I’ve never eaten a blueberry. I confess I didn’t follow my grandma’s golden rule; don’t knock it till you’ve tried it. They look vile and undignified; like grapes that didn’t quite grape correctly. But my grandbaby is housing those things like they’re nature’s candy, leaving blue and violet streaks everywhere; a little Rembrandt. Every so often, she offers me one with compelling questions of “Uhn? Uhn?” hanging beneath our sun-streaked skylit afternoon. I politely sing, “No thank you!” which always gets a giggle from her before she crams nature’s mess artlessly into her tiny face. She’s more blueberry than toddler now. Maybe I should try one next time she offers.
sea of blue and green bird chatter and child’s laughter we breathe together ***
What can I say, Wolf? I’ve never owned any pets. Too much overhead, too much work,
oh, and also because of slavery.
Yes Wolf; I mentioned pet ownership and slavery in the same breath, but it’s not like you’re gonna call me on it; you’re just a dumb dog,
one that’s been dead for nearly thirty years.
But fine, I remember those soulful eyes, so I’ll try to explain it.
There’s something to be said of those unlucky in birth who persevere against all odds to overthrow their oppressors in triumph.
Americans especially love these underdog stories, as our recorded history is full of them.
But what of the other stories?
With Tubman, Douglass, and The Amistad as outliers of four-hundred years of mostly humdrum, garden-variety slavery, with all the standard rape, abuse, and outright murdering of slaves too stupid to mask their intelligence,
how many stories of the voiceless do we know?
It’s weird, Wolf. You were a dog – a beautiful German Shepherd/Doberman Pinscher mix
– but when I think of all the voiceless slaves who were born and died in unconscionable suffering, I think of you.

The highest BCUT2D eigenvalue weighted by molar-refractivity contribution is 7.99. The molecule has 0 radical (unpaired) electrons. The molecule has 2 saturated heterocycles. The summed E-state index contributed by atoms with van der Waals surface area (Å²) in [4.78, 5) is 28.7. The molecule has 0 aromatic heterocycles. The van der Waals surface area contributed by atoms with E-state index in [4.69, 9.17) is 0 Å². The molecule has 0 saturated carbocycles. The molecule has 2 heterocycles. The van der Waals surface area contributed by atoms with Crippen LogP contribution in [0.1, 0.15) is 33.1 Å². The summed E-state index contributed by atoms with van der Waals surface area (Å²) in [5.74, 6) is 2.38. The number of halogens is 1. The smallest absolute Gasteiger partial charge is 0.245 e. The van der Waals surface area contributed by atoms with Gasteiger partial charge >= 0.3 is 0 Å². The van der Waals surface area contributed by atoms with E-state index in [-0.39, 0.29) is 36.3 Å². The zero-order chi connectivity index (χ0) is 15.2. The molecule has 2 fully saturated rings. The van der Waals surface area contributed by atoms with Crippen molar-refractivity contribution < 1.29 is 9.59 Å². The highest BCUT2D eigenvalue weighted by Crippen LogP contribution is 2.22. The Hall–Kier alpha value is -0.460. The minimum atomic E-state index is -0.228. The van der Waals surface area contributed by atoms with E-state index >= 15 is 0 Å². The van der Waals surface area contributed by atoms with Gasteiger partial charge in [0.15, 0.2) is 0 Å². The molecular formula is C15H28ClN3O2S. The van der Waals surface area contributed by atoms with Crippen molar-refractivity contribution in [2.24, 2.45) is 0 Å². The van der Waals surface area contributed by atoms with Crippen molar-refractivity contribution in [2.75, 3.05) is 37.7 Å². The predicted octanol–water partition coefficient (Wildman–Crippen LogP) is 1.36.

To be honest, Wolf, I haven’t thought of you in ages, and that’s a shame, but
the less remembered of your tragic life and death, the better for me.
Or perhaps not; after all, I’ve left your memory as it were, untamed, but there it sits upon my return, waiting patiently only for me.
What if my sidestepping your legacy is but one more injustice for you?
Our lives were intertwined for so long, with much of the trauma descendent directly from my ancestors in bondage.
You weren’t even my damn dog, but I was your reluctant caretaker, and there’s nothing poetic about feeding you and cleaning up your shit, but I felt your loyalty and your agony in-kind.
Wolf, you were an idiot of a dog, raised on ignorance and cruelty, and yet you were still sweet and loyal.
I’d given up on hiding grandma’s tools of discipline, as she’d just find herself a sturdier switch to snap on ya,
but I taught you to sit using head-rubs instead of grandma’s rubber hose; you were always a good boy.
I wish I had told you that more.
I remember you having the audacity to demand more head-rubs from me, swatting at my hand with your paw like Bunky the cat taught you, and I happily gave them to you.
I wish I’d given you all the head-rubs.
But I’d graduated the basement and fled to the Navy, making the cut despite the odds.
I heard of your fate secondhand, and I wept real tears over a freaking dog that I didn’t even own
who lived his entire existence chained to a waterpipe in a half-finished basement,
life snuffed-out, most likely, by someone well-known and trusted.
Can you imagine that?
Anyway, yeah, I’ve never cared for any pets.
Too much overhead, too much work, just too much. ***
And now for our daily prompt (optional, as always). Today, I challenge you to write a paean to the stalwart hero of your household: your pet. Sing high your praises and tell the tale of Kitty McFluffleface’s ascension of Mt. Couch. Let us hear how your intrepid doggo bravely answers the call to adventure whenever the leash jingles.
If you don’t have a pet, perhaps you know one or remember one who deserves to be immortalized in verse. For inspiration, I direct you to a selection from an 18th-century poem by Christopher Smart, Jubilate Agno, in which the poet’s praise for his cat ranges from “For he is docile and can learn certain things” all the way up to “For he counteracts the powers of darkness by his electrical skin and glaring eyes.” Personally, I’m lucky if my cat doesn’t just sleep the day away, but I find her pretty delightful all the same.
This was painful to write, and I nearly scrapped the whole thing. I kept trying to walk away from it, but it kept calling me back.